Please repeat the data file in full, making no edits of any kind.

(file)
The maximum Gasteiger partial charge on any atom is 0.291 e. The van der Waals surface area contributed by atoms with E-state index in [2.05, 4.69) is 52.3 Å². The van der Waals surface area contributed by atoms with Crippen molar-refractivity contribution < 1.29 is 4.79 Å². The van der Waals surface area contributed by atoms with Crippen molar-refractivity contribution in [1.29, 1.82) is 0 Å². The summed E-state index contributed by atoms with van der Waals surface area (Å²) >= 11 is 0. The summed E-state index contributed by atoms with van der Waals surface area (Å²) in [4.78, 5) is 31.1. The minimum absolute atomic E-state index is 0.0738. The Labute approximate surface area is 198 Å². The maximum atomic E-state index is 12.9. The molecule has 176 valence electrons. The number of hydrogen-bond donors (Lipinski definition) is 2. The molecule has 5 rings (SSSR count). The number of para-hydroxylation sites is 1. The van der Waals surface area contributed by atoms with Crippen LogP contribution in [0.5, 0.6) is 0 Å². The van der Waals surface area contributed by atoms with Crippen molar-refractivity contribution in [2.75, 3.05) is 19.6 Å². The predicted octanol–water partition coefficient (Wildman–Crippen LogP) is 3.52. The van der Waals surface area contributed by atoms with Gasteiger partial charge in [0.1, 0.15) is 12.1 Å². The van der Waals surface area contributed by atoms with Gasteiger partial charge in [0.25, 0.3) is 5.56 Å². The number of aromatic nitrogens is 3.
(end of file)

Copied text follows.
The maximum Gasteiger partial charge on any atom is 0.291 e. The van der Waals surface area contributed by atoms with E-state index in [2.05, 4.69) is 52.3 Å². The van der Waals surface area contributed by atoms with Crippen molar-refractivity contribution < 1.29 is 4.79 Å². The van der Waals surface area contributed by atoms with Crippen molar-refractivity contribution in [1.29, 1.82) is 0 Å². The summed E-state index contributed by atoms with van der Waals surface area (Å²) >= 11 is 0. The summed E-state index contributed by atoms with van der Waals surface area (Å²) in [4.78, 5) is 31.1. The minimum absolute atomic E-state index is 0.0738. The Labute approximate surface area is 198 Å². The maximum atomic E-state index is 12.9. The molecule has 176 valence electrons. The number of hydrogen-bond donors (Lipinski definition) is 2. The molecule has 5 rings (SSSR count). The number of para-hydroxylation sites is 1. The van der Waals surface area contributed by atoms with Crippen LogP contribution in [0.5, 0.6) is 0 Å². The van der Waals surface area contributed by atoms with Crippen molar-refractivity contribution in [2.75, 3.05) is 19.6 Å². The predicted octanol–water partition coefficient (Wildman–Crippen LogP) is 3.52. The van der Waals surface area contributed by atoms with Gasteiger partial charge in [0.1, 0.15) is 12.1 Å². The van der Waals surface area contributed by atoms with Gasteiger partial charge in [0.25, 0.3) is 5.56 Å². The number of aromatic nitrogens is 3.